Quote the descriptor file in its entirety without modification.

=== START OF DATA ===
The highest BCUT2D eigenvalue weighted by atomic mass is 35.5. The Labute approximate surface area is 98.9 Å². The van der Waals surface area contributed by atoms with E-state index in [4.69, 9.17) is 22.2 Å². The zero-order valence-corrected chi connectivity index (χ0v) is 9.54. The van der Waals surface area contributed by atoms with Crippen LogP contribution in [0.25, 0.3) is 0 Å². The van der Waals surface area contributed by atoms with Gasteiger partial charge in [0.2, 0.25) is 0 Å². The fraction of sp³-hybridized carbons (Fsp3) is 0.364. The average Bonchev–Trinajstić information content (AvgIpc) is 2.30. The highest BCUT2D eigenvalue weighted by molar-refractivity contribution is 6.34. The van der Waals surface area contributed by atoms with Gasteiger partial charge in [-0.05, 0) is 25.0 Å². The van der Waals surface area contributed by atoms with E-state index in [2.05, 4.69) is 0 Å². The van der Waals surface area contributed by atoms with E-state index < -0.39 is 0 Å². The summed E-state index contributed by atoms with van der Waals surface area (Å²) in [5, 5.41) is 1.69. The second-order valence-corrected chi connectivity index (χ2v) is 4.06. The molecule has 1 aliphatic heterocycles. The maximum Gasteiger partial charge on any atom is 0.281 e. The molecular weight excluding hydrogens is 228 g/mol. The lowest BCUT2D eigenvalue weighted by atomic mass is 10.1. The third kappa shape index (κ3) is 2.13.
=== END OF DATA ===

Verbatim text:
The highest BCUT2D eigenvalue weighted by atomic mass is 35.5. The Labute approximate surface area is 98.9 Å². The van der Waals surface area contributed by atoms with E-state index in [4.69, 9.17) is 22.2 Å². The zero-order valence-corrected chi connectivity index (χ0v) is 9.54. The van der Waals surface area contributed by atoms with Crippen LogP contribution in [0.25, 0.3) is 0 Å². The van der Waals surface area contributed by atoms with Gasteiger partial charge in [0.2, 0.25) is 0 Å². The fraction of sp³-hybridized carbons (Fsp3) is 0.364. The average Bonchev–Trinajstić information content (AvgIpc) is 2.30. The highest BCUT2D eigenvalue weighted by molar-refractivity contribution is 6.34. The van der Waals surface area contributed by atoms with Gasteiger partial charge in [-0.05, 0) is 25.0 Å². The van der Waals surface area contributed by atoms with E-state index in [2.05, 4.69) is 0 Å². The van der Waals surface area contributed by atoms with E-state index < -0.39 is 0 Å². The summed E-state index contributed by atoms with van der Waals surface area (Å²) in [5, 5.41) is 1.69. The second-order valence-corrected chi connectivity index (χ2v) is 4.06. The molecule has 1 aliphatic heterocycles. The maximum Gasteiger partial charge on any atom is 0.281 e. The molecular weight excluding hydrogens is 228 g/mol. The lowest BCUT2D eigenvalue weighted by atomic mass is 10.1. The third kappa shape index (κ3) is 2.13.